New York Magazine (Vulture)'s Scores

For 2,231 reviews, this publication has graded:
  • 46% higher than the average critic
  • 2% same as the average critic
  • 52% lower than the average critic
On average, this publication grades 0.7 points higher than other critics. (0-100 point scale)
Average Movie review score: 63
Highest review score: 100 Avatar
Lowest review score: 0 Movie 43
Score distribution:
2231 movie reviews
    • 52 Metascore
    • 50 Critic Score
    If more can't be found in Bond than this, I wouldn't object, in principle, to that tuxedo's being hung up in the closet for good.
  1. What Hooper can’t manage is to put us inside his characters’ heads — where we should be in a story that makes every surface suspect.
  2. Hit and miss, but its tone of lyric melancholy is remarkably sustained.
  3. Their amalgamations can be feats of genius, like their stoner-gumshoe farrago "The Big Lebowski." Or they can pretty much lie there, like much of their new, star-packed comedy, Hail, Caesar!, which is nothing but movie fodder.
  4. It's not a particularly complex (or pleasant) film, but along the way you get a glimpse of the kinds of neighborhoods that give birth to anti-Western fanatics.
  5. I know I'm going to bring down the room by saying I think it's just okay. Well, Jennifer Hudson is more than okay.
  6. This is the first big-studio action picture with some of the disgusted, bloody nihilism of the post-Vietnam era.
  7. By the time the film works up to its finale, what secrets it wants to reveal to us have become fairly obvious. But they still carry a dark charge; Diablo’s ultimate grisliness is impressive in its own way. And it might have worked, had the film not asked entirely too much of its young lead.
  8. Without a character, he’s (Pitt) back to that soft, appraising, Robert Redford Jr. stare, his mouth half open as if he’s about to speak but plainly with nothing on his mind apart from, “This is what a movie star looks like without any lines.” The ghouls are having deeper thoughts.
  9. The highest-gloss revenge porn imaginable. It’s hard to believe that so much visual elegance has been brought to bear on material so ugly, and yet the disjunction is intentional, and the film is all of a piece.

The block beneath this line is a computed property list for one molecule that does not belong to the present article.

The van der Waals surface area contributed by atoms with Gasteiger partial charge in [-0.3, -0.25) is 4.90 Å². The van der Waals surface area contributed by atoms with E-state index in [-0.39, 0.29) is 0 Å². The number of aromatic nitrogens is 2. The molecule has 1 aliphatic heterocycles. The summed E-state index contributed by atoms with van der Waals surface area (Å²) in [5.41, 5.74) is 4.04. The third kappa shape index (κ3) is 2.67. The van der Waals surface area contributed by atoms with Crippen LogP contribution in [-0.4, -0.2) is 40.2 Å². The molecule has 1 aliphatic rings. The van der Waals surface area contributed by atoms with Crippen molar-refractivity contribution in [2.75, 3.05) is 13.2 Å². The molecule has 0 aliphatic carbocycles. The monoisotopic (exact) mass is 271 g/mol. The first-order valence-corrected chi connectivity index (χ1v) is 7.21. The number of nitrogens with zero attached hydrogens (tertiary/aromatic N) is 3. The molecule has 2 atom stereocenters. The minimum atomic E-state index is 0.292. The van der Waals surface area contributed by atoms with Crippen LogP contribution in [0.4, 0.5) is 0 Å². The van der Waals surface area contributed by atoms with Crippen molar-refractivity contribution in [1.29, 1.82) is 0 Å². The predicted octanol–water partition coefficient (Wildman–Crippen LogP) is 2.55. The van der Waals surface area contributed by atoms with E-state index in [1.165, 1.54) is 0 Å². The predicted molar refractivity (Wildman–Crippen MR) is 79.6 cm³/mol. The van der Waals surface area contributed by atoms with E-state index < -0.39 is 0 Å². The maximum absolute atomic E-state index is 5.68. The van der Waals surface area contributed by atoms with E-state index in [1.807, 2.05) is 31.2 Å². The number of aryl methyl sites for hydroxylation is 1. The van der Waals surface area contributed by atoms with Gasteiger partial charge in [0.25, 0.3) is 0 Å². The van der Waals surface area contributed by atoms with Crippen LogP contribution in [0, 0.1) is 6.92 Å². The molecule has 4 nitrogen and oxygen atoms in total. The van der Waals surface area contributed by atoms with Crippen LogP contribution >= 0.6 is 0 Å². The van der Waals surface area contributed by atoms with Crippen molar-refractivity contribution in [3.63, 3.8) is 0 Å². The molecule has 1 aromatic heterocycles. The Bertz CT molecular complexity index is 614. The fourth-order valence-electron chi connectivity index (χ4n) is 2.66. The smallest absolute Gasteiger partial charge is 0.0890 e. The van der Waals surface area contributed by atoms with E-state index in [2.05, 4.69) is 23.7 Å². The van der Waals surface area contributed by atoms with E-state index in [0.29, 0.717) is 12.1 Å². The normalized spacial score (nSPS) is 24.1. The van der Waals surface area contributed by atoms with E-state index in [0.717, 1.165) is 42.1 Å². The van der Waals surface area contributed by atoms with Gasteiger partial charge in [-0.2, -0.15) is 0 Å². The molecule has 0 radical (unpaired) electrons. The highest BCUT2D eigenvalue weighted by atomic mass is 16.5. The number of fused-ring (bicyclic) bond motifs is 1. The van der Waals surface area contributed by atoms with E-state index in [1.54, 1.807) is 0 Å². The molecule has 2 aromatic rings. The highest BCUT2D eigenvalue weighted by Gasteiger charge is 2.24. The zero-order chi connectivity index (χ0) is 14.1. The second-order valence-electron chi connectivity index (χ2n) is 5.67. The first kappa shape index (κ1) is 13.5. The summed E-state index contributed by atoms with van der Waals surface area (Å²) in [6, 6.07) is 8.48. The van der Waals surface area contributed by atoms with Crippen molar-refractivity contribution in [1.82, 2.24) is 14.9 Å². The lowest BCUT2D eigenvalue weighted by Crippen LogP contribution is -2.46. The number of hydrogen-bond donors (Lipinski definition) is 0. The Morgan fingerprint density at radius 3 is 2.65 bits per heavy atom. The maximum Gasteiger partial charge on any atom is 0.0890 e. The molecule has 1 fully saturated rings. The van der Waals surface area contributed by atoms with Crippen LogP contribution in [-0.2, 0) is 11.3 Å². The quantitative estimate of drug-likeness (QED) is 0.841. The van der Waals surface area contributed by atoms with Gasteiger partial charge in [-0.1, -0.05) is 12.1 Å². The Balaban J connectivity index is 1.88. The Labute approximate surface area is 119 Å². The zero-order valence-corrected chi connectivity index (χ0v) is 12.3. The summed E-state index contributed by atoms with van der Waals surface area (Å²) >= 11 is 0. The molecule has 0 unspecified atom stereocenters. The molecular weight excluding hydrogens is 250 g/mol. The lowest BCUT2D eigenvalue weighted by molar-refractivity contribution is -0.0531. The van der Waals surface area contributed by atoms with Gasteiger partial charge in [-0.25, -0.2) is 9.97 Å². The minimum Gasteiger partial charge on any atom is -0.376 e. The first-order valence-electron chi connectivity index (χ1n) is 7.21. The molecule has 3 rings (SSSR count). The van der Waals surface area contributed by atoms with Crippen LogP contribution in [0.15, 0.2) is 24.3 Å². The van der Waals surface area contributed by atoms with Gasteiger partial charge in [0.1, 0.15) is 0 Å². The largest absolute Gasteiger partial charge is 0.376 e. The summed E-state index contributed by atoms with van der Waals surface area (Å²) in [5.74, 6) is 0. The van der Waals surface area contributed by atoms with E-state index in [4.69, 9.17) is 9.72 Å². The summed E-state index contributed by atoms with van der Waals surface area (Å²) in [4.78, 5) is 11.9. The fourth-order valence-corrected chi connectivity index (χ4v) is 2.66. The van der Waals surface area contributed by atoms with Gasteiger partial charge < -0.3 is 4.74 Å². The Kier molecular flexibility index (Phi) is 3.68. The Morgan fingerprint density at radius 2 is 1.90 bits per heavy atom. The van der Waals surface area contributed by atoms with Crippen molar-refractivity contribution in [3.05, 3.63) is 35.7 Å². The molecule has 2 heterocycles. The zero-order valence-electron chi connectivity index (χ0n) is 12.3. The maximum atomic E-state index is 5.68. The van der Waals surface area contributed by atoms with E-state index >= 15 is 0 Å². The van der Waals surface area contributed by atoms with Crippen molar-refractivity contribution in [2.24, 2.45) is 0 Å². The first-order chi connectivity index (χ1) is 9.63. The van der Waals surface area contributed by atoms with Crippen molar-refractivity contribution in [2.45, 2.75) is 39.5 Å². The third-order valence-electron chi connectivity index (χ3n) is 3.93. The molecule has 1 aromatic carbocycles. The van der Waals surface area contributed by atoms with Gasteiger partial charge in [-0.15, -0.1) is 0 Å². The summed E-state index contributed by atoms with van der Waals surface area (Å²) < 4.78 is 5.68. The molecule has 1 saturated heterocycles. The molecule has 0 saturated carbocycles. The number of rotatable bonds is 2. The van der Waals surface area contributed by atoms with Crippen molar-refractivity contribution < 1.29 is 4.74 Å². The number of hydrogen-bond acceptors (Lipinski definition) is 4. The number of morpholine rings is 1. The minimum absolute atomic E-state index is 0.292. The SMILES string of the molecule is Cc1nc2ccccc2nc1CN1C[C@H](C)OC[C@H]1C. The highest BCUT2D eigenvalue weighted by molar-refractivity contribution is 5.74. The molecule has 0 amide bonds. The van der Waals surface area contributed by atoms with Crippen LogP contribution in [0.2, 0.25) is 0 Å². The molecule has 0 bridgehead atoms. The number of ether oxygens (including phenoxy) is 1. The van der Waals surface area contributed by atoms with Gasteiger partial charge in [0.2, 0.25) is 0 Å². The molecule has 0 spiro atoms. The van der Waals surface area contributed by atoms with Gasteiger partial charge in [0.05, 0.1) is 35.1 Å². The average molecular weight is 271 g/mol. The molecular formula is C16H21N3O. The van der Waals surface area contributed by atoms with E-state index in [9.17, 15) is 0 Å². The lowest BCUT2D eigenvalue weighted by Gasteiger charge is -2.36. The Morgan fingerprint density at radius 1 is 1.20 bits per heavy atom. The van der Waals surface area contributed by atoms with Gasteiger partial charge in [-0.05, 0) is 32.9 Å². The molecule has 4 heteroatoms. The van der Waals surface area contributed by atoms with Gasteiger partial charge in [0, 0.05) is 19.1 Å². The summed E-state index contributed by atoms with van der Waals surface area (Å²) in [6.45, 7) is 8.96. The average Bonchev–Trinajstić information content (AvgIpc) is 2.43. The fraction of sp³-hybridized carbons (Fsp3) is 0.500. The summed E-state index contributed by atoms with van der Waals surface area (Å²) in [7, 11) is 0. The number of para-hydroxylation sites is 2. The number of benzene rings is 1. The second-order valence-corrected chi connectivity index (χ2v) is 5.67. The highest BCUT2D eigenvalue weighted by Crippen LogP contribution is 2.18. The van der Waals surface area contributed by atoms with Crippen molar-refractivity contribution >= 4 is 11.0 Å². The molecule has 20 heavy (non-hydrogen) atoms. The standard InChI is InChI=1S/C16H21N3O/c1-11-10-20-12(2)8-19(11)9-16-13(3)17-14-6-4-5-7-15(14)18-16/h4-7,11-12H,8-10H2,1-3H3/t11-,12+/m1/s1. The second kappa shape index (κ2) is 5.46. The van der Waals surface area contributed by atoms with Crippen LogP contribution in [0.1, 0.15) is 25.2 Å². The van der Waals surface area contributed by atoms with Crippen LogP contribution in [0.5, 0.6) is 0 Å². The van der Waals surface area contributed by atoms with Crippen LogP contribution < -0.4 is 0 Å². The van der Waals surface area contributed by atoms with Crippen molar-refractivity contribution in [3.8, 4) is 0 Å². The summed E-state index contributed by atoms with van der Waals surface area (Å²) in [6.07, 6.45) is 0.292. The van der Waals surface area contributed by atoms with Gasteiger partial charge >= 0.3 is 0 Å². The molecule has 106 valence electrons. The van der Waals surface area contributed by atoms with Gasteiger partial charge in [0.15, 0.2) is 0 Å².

10. Worth seeing, even if you're as ambivalent about it as I am. Its strength is in the way the drama creeps up on you.
  11. If you're in the mood for a liberal message movie in which the only surprise is no surprise, American Violet is the ticket.
  12. What's odd about Lady in the Water is that for all Shyamalan's histrionics, he's overcontrolled.
  13. The problem is that he — unlike most modern sci-fi directors, who throw so much CGI at you that they make miracles cheap — seems peculiarly stingy when it’s time to deliver.
  14. Lucas is a brilliant technician but a poor philosopher, and his lurchingly thought-out rendering of futuristic politics prevents the entire series from achieving the greatness to which it aspires. (You don’t make anything this big, for this long, without aiming for the planet Masterpiece.)
  15. Identity Thief is funny enough, but it needed to be darker, raunchier, and crazier to live up to the promise of its casting.
  16. Using Dickie Pilager as a stand-in for George W. Bush seems too coy a tactic for these scabrous times. For better or worse, we want the real--or at least, the "real"-deal.
  17. I've never understood why filmmakers construct romances in which the leads hardly spend any time together.
  18. The real-life story behind When the Game Stands Tall sounds amazing. But for all its exciting sports scenes, the movie version falls flat as drama.
  19. Good enough to make you wish it were better.
    • 63 Metascore
    • 50 Critic Score
    Anthony Hopkins and Antonio Banderas work with professional skill in a ludicrous vehicle.
  20. A mostly disposable, occasionally quite funny bromance distinguished at times by its earnestness.
  21. Spurlock's movie is an attack on our eating habits, but it's also a prime example of an all-American sport--making a spectacle of oneself for fun and profit. Spurlock, you'll be surprised to learn, is developing a TV spinoff, with himself as host.
  22. This is romanticism of a rather low order.
  23. The movie improves on Koppelman’s ungainly novel but is generally dreary and light on insight. Director Adam Salky steers clear of the usual addiction-movie clichés, but he doesn’t have anything to replace them with, so it’s as if all the connective tissue is gone.
  24. This is so often the problem with this genre — scary setups, followed by dopey resolutions — that you sort of want to give the movie a pass. But given its distinguished forebears, Insidious: Chapter 3 doesn’t quite live up to expectations.
  25. Watching the movie is at once electrifying and maddening.
  26. The film is a hodgepodge, and it closes with a whimper. But along the way some lucid voices slip through.
  27. Loach has gotten hold of a marvelous subject -- the invisibility of the working poor in the environs of the rich -- that keeps you watching despite all the banner-waving.
  28. I’d see a whole film about the adventures of Hader’s desperate-for-transcendence roadie. Unlike Popstar, it might actually go somewhere.

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